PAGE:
Mar
15

The good and bad of the Senate Transpo Bill

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By a vote of 74-22, the Senate yesterday passed their version of a reauthorization of the transportation bill. You can read all about the vote at Streetsblog and Transportation for America. I wanted to discuss a few key New York-centric aspects of this new measure.

First, the good: New York City stands to benefit tremendously under the Senate version of the bill. As The Post notes, New York State would receive $1.4 billion in transit dollars and $1.7 billion in road money. The bulk of the transit dollars would fund MTA projects, and the commuter tax benefits would be restored to $240 per month. “It’s one of the most important bills for New York that’s going to come this year,” Chuck Schumer, Senior Senator from the Great State of New York, said.

Now the bad: Besides the fact that the House seems intent on enacting a Tea Party-style death by a million cuts on the Transportation Bill and the final version will have to go to conference for a reconciliation, the safety measures are something we should not be quick to embrace. As The Washington Post explains, the Senate, in its infinite wisdom, has decided that the derailment and collision problems through which only the WMATA suffers warrant sweeping federal safety oversight of the nation’s subway systems.

“We have federal safety standards for planes, trains and automobiles. We need them for transit systems like Washington’s Metro,” Maryland’s Sen. Barbara Mikulski said. “I will keep pushing forward on reforming Metro until it’s safe for the people who work on it and the people who ride on it.”

Now, it’s all well and good for the Senate to be concerned with the lone subway system that literally runs through its backyard, but as I said a few weeks ago, federal oversight for subway systems is unnecessary and likely costly. It will carry unfunded federal mandates that lead to detrimental redundancies that just aren’t necessary to operate a fast and efficient rapid transit network. We’ve seen it with the FRA, and there’s no reason to expect otherwise here. If the Senate has a problem with their own Metro, they should address it at home and not by making the rest of us suffer.

Before we get too upset over these developments, though, we must wait for the House. A looming showdown could drastically alter the structure of this bill, but at least the Senate is willing to move forward with a somewhat sensible transportation solution.



20 Responses to “The good and bad of the Senate Transpo Bill”

  1. Vinny says:

    Would be nice if one of the idiots in our Senate Delegation stood up and said “Hey, there’s no federal power to control intrastate transportation. Sorry.”

    But then again, that would require an understanding of the constitution, something that’s not only needed to be in office, it’s actually laughed at.

    • The Senate has the power to stick conditions onto money grants. If the MTA is so eager to accept the capital dollars from Washington, it will have to accept what are constitutionally-permissive safety regulations as well. Doesn’t make it sound policy though.

      • Vinny says:

        And there you have the perpetual problem of a large federal government. New York sends out more than it takes in, then has to be held to crazy conditions to get back what it sent.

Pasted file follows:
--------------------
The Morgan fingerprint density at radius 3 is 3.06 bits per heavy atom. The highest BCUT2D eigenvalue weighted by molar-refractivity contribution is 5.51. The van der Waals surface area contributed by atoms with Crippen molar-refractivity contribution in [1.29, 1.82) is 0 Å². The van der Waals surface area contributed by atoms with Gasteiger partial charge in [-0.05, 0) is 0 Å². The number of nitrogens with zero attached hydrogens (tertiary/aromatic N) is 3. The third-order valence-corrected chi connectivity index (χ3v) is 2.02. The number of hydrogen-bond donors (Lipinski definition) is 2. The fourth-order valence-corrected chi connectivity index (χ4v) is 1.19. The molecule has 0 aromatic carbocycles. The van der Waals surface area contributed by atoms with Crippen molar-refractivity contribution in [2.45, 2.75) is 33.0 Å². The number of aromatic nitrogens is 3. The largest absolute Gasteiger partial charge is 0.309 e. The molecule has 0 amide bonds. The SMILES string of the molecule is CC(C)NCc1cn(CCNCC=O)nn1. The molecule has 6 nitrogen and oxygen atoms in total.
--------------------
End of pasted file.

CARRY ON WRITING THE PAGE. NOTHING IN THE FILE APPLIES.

• Alex C says:

          The good news is that the R142/A, R143 and R160A/B all would probably meet any of the new “Safety” standards (Read: idiotic bank-vault-on-wheels weight) being grossly overweight subway cars. Just as with the FRA, all they will end up doing is the same crash-test standards that require all subway cars in America to be as heavy and sluggish as the LIRR and Metro-North cars. Sure those standards haven’t made American railway travel an ounce safer than in Europe or Japan and increase energy usage, but who cares. The FRA is convinced that the rest of the civilized world is doing it wrong and just making the cars be tanks will solve everything.

          • Spendmore Wastemore says:

            Of course, one’s 7th grade science class explains that closed system subway trains can be crash worthy by means of a little expendable crush space on the ends and between cars. I haven’t seen too many coal trains traversing subway lines. More “fail safes?” The WMATA crashes were caused by gross incompetence and a “hoo cares, not my job” attitude, which the regs will do zero to address.

            Ninnies and nannies doing their favorite thing, stupidity enforcement.

            • Bolwerk says:

              Meh, I’m pretty sure most head-on collisions over 25mph on a train a fairly certain death.

              Crash-prevention is always the best strategy.

          • Bruce M says:

            No safer than Europe or Japan? I’m not so sure about that. There was a horrific crash of a commuter train in Japan a few years ago with light-weight cars which pretty much crumpled on impact. I saw a program about a crash of a German long distance train where a wheel malfunction caused a crash into a bridge abutment–again the car involved crumpled.

            • Alex C says:

              And I read about this crash in California with FRA compliant cars where the FRA-compliance made no difference and lots of people died awful, bloody deaths.

              The ICE crash happened because of Deutsche Bahn skimping on maintenance (take notice, Albany). Part of the problem was the poorly-built bridge at the site, which only made the end outcome worse. You might also notice that an FRA compliant car won’t really survive such a crash either.

              The problem is, the European standards are as far as you can go regarding safety. Past that, you’re not getting any actual increase in safety. The FRA’s guidelines are entirely 19th century in their ideology: make it as big and heavy as possible and it’ll be OK for when it crashes. Other agencies realize that the best accident is one that doesn’t happen at all. The best solution is getting rid of at-grade crossings and nation-wide PTC signaling. So while accidents will happen from time to time, proper signaling (with enforced speed limits in the case of the Japanese crash) and no grade-crossings are what is really needed. Our current ideology just leads to slower, more power-hungry railcars that take longer to get up to speed and to stop. Oh, and bigger, more messy pile-ups when things go wrong thanks to physics.